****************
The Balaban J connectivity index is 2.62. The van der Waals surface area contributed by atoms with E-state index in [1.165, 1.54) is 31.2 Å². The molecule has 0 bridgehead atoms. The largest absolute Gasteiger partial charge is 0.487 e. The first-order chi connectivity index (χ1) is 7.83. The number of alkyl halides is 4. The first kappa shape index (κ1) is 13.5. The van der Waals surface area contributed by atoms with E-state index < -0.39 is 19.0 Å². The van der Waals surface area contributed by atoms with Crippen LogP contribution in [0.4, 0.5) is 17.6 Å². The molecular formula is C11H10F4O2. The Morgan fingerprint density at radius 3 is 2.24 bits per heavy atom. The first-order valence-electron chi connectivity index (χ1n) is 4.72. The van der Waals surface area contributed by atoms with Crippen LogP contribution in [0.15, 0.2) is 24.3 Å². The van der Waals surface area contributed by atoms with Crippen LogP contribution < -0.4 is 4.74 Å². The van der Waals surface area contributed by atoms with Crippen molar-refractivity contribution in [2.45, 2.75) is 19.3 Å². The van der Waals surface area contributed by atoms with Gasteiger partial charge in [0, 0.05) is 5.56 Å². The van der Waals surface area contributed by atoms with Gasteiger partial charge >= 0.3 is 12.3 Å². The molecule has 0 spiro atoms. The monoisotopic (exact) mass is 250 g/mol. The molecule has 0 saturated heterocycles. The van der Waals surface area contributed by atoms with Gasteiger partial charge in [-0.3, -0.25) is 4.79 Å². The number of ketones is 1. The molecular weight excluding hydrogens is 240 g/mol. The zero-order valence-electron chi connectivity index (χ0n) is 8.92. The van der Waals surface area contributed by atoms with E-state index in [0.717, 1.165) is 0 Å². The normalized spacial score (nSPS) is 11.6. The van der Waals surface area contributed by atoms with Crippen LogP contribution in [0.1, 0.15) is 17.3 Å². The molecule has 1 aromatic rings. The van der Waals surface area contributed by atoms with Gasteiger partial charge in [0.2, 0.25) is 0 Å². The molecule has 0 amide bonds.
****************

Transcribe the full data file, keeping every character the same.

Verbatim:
The Balaban J connectivity index is 2.62. The van der Waals surface area contributed by atoms with E-state index in [1.165, 1.54) is 31.2 Å². The molecule has 0 bridgehead atoms. The largest absolute Gasteiger partial charge is 0.487 e. The first-order chi connectivity index (χ1) is 7.83. The number of alkyl halides is 4. The first kappa shape index (κ1) is 13.5. The van der Waals surface area contributed by atoms with E-state index < -0.39 is 19.0 Å². The van der Waals surface area contributed by atoms with Crippen LogP contribution in [0.4, 0.5) is 17.6 Å². The molecular formula is C11H10F4O2. The Morgan fingerprint density at radius 3 is 2.24 bits per heavy atom. The first-order valence-electron chi connectivity index (χ1n) is 4.72. The van der Waals surface area contributed by atoms with Crippen LogP contribution in [0.15, 0.2) is 24.3 Å². The van der Waals surface area contributed by atoms with Crippen LogP contribution < -0.4 is 4.74 Å². The van der Waals surface area contributed by atoms with Crippen molar-refractivity contribution in [2.45, 2.75) is 19.3 Å². The van der Waals surface area contributed by atoms with Gasteiger partial charge in [0, 0.05) is 5.56 Å². The van der Waals surface area contributed by atoms with Gasteiger partial charge >= 0.3 is 12.3 Å². The molecule has 0 spiro atoms. The monoisotopic (exact) mass is 250 g/mol. The molecule has 0 saturated heterocycles. The van der Waals surface area contributed by atoms with Gasteiger partial charge in [-0.3, -0.25) is 4.79 Å². The number of ketones is 1. The molecular weight excluding hydrogens is 240 g/mol. The zero-order valence-electron chi connectivity index (χ0n) is 8.92. The van der Waals surface area contributed by atoms with E-state index in [0.717, 1.165) is 0 Å². The normalized spacial score (nSPS) is 11.6. The van der Waals surface area contributed by atoms with Crippen LogP contribution in [0.1, 0.15) is 17.3 Å². The molecule has 1 aromatic rings. The van der Waals surface area contributed by atoms with Gasteiger partial charge in [0.2, 0.25) is 0 Å². The molecule has 0 amide bonds.